The Tom Smith New Mexico Chapter

Revision Date 04/20/2009

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This chapter strives to create a safe haven, and relaxing environment, for the intelligence community to fellowship with one another, and the discussion of topics relevant to the community. All persons wishing to attend must receive permission from one of the officers listed on our Meeting and Location page.


A Short

Biography of

Thomas J. Smith



     Thomas James Smith was born August 28, 1920 in Fort Worth, Texas to Gregory K. and Pauleen Smith.  His father emigrated from Greece in 1914 at the age of 17 and eventually found his way to Fort Worth.  Tomís mother was born and raised in Fort Worth and her heritage was Dutch.


     Tom was the oldest of five boys and they all grew up in Fort Worth.  He attended grade school and high school there and then after military service attended Texas Christian University.  He held various jobs in Fort Worth, including a stint in his fatherís restaurant, the Paris Coffee Shop.  The restaurant is still in business today operated by Tomís youngest half-brother.


     While he was working at the Coffee Shop, he met Ruby Ellen Scott.  They were married on April 1, 1938.  In  June 1939, their daughter, Patricia, was born, and in September that year Tom joined the National Guard.  The Guard was mobilized in January 1941 and he was sent to Camp Bowie, Texas.  He was given a medical discharge in May 1941, and he then started work for an architectural firm where he learned to make blueprints.  Shortly after that, he went to work for the Army Corps of Engineers to do the plans for Camp Hood (now Fort Hood, Texas).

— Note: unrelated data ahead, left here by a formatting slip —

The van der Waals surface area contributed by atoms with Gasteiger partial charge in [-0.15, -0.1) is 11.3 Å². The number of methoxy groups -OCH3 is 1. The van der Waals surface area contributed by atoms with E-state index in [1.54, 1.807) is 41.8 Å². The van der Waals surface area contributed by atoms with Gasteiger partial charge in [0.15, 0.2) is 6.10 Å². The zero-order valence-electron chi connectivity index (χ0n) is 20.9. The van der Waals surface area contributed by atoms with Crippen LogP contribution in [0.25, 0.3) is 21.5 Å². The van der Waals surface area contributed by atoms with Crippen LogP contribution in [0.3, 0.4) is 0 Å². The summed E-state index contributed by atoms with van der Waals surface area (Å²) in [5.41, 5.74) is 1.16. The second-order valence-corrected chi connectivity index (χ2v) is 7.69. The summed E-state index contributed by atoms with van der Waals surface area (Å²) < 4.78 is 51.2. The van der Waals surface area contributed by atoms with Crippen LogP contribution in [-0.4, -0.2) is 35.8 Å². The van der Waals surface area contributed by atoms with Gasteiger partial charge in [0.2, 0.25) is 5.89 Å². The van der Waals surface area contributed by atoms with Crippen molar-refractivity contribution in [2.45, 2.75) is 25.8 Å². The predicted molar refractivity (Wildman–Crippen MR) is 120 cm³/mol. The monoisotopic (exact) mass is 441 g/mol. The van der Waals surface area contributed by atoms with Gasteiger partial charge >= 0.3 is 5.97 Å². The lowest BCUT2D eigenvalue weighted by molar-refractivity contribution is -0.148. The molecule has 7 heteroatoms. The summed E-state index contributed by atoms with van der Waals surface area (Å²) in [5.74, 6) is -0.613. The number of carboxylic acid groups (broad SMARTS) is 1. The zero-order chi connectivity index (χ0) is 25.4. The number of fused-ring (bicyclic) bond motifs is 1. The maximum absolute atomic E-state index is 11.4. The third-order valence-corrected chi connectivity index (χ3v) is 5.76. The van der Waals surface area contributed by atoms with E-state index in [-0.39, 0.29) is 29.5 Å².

When that job was completed, he was sent to Alaska as Chief of Security for the ALCAN Highway construction project.  He spent a year in Alaska, finally returning to Fort Worth in 1945.  At that time, he joined the Fort Worth Police Department, and he and his wife, Ruby Ellen, bought their first home in River Oaks, a suburb of Fort Worth.  T.J. (as he was known at that time) found that he loved police work.


     About a year or so after he joined the force, he was involved in an incident which could have turned out to be very bad.  The story made the front page of the Fort Worth Star Telegram and a yellowed copy of that story tells it like this:


     Early on Sunday morning T.J. Smith and his partner, Marshall McMahan, were on patrol in their police cruiser.  About 3:30 a.m. they saw two men, later identified as Indiana bank robbers Ernest William Ford and Paul Edward Gibson, in front of a church on the south side of Fort Worth.  T.J. and his partner were on call at the time and couldnít stop, but an hour later they were back looking for the two suspicious men.  They cruised around the area for about 30 minutes before returning to the church on West Magnolia.  There they saw one of the men across the street.  Suddenly the other man appeared out of the alley.  T.J. and his partner watched the pair stroll around the corner and walk up to a man at the bus stop on Hemphill.  McMahon got out to question them, and T.J., sitting in the patrol car, automatically unfastened the flap of his pistol holster.  The bus pulled up and the Fort Worth man waiting for the bus, who the officers believed was an intended robbery victim, got on.  As the bus rolled away, McMahan discovered Gibsonís concealed pistol, Ernest Ford drew his .45 automatic, and T.J., watching from inside the car, opened fire on Ford, shooting him twice through the closed windows. As T.J. brought down Ford, McMahan stepped out of the line of fire and covered the other suspect.  As it turned out, the two robbers were also guilty of murdering a man in Indiana during their robbery spree.